Faithlife Sermons

Sermon Tone Analysis

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Emotion
Anger
Disgust
Fear
Joy
Sadness
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Analytical
Confident
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Social Tendencies
Openness
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Anger
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\\ "Let the words of my mouth and the meditation of my heart
be acceptable to you, O Lord, my strength and my redeemer."
Page #_
"For the Love Of God is Forgiving"
(Luke 7:36-50)
*INTRODUCTION:*
            The headlines,  news reports and newspaper stories all make it very clear that there is something out of kilter in our world.
Whether you agree with its content or not, the crime bill is the biggest of its kind.
It's because dealing with crime is on everyone's mind.
Who'll be the next victim of a drive by shooting or a drug problem.
Who'll be the next victim of gang violence or a drunk driver.
While the Peace Talks are going on in the Middle East between Israel and Jordan and the Palestinians, the fighting, bombings and killings continue.
Even though the IRA has called a cease fire causing Irish Protestant and Catholic relations to take a giant step forward, another explosion injured people on a passenger train.
A homeless man was beaten to death by five members of a gang in what the police are calling a "thrill kill".
Infidelity, theft on the job, back stabbing, lying, cheating, guns on the freeway and the general attitude of society that preaches, /"Don't get mad, get even."/
and /"Do unto others before they do unto you."/
We've been taught that people are basically good, that we are created in God's Image and we should love our neighbors as ourselves.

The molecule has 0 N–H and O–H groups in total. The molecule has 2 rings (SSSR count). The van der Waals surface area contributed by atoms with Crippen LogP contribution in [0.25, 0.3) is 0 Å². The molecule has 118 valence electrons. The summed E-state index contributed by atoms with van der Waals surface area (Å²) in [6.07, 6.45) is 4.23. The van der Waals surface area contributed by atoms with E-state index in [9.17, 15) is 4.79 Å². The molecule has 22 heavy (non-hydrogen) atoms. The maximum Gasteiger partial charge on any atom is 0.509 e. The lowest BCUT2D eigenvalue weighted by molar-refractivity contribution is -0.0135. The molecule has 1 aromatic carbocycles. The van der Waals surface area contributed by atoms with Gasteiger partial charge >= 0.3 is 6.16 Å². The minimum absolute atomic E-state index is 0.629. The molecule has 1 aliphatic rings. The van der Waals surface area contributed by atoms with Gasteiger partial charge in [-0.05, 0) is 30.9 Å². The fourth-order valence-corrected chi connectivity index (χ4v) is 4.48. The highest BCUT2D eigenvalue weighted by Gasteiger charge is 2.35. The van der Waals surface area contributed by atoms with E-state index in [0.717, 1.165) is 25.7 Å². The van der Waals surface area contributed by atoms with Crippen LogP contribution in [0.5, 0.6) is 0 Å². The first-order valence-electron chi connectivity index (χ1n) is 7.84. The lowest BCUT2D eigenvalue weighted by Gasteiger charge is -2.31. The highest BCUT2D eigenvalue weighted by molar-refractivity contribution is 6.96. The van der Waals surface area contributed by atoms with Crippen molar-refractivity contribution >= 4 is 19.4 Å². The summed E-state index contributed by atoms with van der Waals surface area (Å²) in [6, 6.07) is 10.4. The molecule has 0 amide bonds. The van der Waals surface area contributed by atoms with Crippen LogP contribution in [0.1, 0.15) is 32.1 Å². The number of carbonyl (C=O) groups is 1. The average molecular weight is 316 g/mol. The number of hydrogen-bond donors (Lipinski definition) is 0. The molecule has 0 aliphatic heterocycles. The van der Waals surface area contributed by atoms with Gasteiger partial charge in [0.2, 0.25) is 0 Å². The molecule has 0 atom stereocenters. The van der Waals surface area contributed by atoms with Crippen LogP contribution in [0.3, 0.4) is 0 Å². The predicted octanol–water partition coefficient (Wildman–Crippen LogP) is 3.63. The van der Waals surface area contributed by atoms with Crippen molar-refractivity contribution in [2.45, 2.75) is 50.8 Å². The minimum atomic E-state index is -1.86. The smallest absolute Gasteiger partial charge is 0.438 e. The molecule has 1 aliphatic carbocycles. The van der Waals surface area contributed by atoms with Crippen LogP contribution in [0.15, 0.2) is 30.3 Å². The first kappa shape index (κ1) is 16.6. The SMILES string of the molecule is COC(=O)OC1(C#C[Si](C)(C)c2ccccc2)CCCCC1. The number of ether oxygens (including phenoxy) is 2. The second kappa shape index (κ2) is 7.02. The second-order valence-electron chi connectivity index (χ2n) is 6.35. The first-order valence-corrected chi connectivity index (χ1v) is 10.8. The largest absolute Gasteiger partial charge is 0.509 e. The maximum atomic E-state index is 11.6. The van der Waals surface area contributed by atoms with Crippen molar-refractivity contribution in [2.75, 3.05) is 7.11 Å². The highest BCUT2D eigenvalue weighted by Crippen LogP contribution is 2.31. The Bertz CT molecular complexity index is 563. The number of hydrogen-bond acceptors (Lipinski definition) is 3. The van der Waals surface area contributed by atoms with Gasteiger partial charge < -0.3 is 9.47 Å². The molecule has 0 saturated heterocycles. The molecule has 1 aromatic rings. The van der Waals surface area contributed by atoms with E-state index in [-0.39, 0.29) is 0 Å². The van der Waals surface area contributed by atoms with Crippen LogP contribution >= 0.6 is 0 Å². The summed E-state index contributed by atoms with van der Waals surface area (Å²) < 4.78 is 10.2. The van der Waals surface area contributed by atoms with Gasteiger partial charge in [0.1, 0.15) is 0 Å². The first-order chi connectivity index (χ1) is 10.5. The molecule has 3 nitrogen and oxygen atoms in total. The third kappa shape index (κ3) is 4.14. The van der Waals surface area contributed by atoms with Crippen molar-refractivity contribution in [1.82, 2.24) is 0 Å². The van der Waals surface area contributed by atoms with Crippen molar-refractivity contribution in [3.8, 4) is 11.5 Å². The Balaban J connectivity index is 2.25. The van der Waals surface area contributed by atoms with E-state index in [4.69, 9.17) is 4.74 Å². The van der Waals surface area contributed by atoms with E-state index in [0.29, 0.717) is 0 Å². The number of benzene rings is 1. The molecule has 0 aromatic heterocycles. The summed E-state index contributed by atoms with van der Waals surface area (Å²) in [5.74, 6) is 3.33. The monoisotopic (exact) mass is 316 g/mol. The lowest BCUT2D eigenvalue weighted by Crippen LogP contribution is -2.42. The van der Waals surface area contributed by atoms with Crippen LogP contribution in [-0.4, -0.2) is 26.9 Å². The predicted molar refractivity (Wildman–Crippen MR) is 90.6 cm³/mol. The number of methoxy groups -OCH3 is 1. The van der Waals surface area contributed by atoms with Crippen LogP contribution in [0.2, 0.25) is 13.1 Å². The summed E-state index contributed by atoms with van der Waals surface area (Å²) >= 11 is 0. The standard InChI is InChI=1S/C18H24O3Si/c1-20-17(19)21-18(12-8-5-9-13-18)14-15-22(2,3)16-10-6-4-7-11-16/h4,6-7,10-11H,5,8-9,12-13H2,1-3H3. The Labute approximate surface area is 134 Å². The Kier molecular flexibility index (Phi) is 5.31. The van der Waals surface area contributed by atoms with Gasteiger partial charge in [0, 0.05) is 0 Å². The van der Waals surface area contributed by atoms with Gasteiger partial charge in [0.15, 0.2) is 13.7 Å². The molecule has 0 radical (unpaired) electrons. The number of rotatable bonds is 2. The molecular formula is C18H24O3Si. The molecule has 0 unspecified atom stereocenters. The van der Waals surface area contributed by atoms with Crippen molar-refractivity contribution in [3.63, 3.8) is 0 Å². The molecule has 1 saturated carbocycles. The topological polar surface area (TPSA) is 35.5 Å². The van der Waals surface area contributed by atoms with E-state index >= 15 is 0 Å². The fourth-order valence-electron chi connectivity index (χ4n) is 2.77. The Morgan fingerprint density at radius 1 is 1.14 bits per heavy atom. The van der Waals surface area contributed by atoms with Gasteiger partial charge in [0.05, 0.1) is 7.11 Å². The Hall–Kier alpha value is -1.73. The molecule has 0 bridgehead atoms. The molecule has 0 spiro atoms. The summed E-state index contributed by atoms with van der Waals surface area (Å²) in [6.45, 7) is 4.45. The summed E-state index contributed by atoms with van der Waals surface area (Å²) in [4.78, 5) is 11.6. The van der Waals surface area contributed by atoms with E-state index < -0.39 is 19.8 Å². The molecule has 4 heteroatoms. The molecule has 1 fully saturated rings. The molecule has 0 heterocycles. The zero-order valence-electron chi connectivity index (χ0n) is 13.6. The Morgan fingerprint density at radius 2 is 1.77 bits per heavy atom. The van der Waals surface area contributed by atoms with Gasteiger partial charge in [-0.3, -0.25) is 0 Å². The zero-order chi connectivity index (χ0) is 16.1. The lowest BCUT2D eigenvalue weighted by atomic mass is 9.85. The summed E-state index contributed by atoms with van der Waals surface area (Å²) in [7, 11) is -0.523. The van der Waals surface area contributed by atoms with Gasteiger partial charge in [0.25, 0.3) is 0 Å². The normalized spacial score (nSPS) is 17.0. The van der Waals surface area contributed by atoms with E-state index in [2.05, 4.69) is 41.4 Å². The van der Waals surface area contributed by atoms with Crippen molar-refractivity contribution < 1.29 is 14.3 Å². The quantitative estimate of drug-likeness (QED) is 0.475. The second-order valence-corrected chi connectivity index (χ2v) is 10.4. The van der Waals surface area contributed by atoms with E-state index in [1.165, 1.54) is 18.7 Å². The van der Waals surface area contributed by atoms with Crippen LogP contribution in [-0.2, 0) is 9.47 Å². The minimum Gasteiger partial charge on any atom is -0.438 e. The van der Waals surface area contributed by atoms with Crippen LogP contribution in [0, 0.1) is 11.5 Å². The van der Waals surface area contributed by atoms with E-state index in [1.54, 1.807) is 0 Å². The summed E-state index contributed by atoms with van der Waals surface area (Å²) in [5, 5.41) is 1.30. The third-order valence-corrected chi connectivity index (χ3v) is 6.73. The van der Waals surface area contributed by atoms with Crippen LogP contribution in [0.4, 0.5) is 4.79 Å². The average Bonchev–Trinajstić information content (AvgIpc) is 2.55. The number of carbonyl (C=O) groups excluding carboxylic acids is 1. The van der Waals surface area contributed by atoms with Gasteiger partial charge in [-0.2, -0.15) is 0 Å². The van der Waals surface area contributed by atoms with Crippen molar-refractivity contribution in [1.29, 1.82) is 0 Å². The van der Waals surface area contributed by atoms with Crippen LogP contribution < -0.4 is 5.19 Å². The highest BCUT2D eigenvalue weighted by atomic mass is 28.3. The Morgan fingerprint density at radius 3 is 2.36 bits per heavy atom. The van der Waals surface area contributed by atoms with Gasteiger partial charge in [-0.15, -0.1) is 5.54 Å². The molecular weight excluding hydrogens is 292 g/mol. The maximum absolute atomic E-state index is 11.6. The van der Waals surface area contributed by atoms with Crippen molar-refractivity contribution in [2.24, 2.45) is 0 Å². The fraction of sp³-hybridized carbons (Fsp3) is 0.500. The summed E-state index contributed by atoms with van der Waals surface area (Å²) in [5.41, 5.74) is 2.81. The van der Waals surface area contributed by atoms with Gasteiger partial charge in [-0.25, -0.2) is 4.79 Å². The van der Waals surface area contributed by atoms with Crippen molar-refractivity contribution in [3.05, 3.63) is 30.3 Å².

But it is awful hard to remember that when you're driving in rush hour traffic and you keep getting cut off.
It is hot, your car is hot, you are hot, both physically and under the collar.
You don't want to love your neighbors, you want to blow the idiots away.
Or you come out of the Mall and find a dent in your car and a note on the windshield that reads: /"I've just smashed into your car.
The people who saw the accident are watching me.
They think I am writing down my name and address.
They're wrong."
/And that's the end of the note.
No signature, nothing.
It doesn't take too many minutes of watching CNN or the evening news or just living out in the world to realize that there is something wrong somewhere.
What is it?
What would cause someone to scratch: /"Your God is dead and no one cares"/ on the door of the Church?
What is the cause of all the violence, greed, corruption and abuse?
What's the root problem and cause of it all?
The Biblical answer is simple.
But it's an answer we don't like.
We don't like it one bit.
The Biblical answer to the root cause of our problems is that little, three lettered word that sticks in our craw, "SIN."
*I.
SLAPPED THE  SKUNK:*
*            *We don't like that word.
It's ugly and it pushes all the wrong buttons.
It makes us feel guilty and we don't like to feel guilty.
It smacks of judgement, and we don't want anyone sitting in judgement of us.
It points out our imperfections, faults and frailties; and we don't want to know about our imperfections, faults and frailties.
We don't want to admit that we can be wrong or make mistakes.
We don't like the word but the Biblical witness is that /"there is no distinction, all have sinned and fall short of the glory of God."/ (Romans 3:22-23)  Jesus himself said, )/"Those who are well have no need of a physician, only those who are sick; I have come to call not the righteous but sinners."/